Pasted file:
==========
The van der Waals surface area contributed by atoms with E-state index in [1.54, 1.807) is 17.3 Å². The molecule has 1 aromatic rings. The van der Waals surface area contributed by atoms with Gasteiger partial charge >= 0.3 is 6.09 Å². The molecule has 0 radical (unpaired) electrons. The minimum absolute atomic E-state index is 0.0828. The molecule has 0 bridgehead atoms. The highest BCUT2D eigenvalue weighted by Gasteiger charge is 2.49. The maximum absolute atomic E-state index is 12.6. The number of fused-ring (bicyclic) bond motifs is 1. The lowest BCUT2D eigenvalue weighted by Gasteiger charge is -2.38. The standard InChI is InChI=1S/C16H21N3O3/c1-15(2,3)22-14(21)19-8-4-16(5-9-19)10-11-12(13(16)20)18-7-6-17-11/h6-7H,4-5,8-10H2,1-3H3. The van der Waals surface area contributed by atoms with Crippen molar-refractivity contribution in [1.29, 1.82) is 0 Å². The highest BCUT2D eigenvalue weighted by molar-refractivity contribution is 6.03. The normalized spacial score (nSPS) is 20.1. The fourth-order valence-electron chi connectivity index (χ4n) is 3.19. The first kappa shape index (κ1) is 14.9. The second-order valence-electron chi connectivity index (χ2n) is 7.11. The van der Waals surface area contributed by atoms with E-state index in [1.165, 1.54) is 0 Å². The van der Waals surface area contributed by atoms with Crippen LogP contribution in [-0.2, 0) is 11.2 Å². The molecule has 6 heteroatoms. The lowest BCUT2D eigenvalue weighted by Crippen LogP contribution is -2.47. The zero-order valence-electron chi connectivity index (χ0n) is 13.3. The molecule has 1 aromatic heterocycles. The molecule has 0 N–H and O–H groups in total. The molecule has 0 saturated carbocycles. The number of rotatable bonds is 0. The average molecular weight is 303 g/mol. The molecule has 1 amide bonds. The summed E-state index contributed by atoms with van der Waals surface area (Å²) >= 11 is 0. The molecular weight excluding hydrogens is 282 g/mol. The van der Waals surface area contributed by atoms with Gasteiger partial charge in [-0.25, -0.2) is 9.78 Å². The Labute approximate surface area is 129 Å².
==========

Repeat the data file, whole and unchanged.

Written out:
The van der Waals surface area contributed by atoms with E-state index in [1.54, 1.807) is 17.3 Å². The molecule has 1 aromatic rings. The van der Waals surface area contributed by atoms with Gasteiger partial charge >= 0.3 is 6.09 Å². The molecule has 0 radical (unpaired) electrons. The minimum absolute atomic E-state index is 0.0828. The molecule has 0 bridgehead atoms. The highest BCUT2D eigenvalue weighted by Gasteiger charge is 2.49. The maximum absolute atomic E-state index is 12.6. The number of fused-ring (bicyclic) bond motifs is 1. The lowest BCUT2D eigenvalue weighted by Gasteiger charge is -2.38. The standard InChI is InChI=1S/C16H21N3O3/c1-15(2,3)22-14(21)19-8-4-16(5-9-19)10-11-12(13(16)20)18-7-6-17-11/h6-7H,4-5,8-10H2,1-3H3. The van der Waals surface area contributed by atoms with Crippen molar-refractivity contribution in [1.29, 1.82) is 0 Å². The highest BCUT2D eigenvalue weighted by molar-refractivity contribution is 6.03. The normalized spacial score (nSPS) is 20.1. The fourth-order valence-electron chi connectivity index (χ4n) is 3.19. The first kappa shape index (κ1) is 14.9. The second-order valence-electron chi connectivity index (χ2n) is 7.11. The van der Waals surface area contributed by atoms with E-state index in [1.165, 1.54) is 0 Å². The van der Waals surface area contributed by atoms with Crippen LogP contribution in [-0.2, 0) is 11.2 Å². The molecule has 6 heteroatoms. The lowest BCUT2D eigenvalue weighted by Crippen LogP contribution is -2.47. The zero-order valence-electron chi connectivity index (χ0n) is 13.3. The molecule has 1 aromatic heterocycles. The molecule has 0 N–H and O–H groups in total. The molecule has 0 saturated carbocycles. The number of rotatable bonds is 0. The average molecular weight is 303 g/mol. The molecule has 1 amide bonds. The summed E-state index contributed by atoms with van der Waals surface area (Å²) >= 11 is 0. The molecular weight excluding hydrogens is 282 g/mol. The van der Waals surface area contributed by atoms with Gasteiger partial charge in [-0.25, -0.2) is 9.78 Å². The Labute approximate surface area is 129 Å².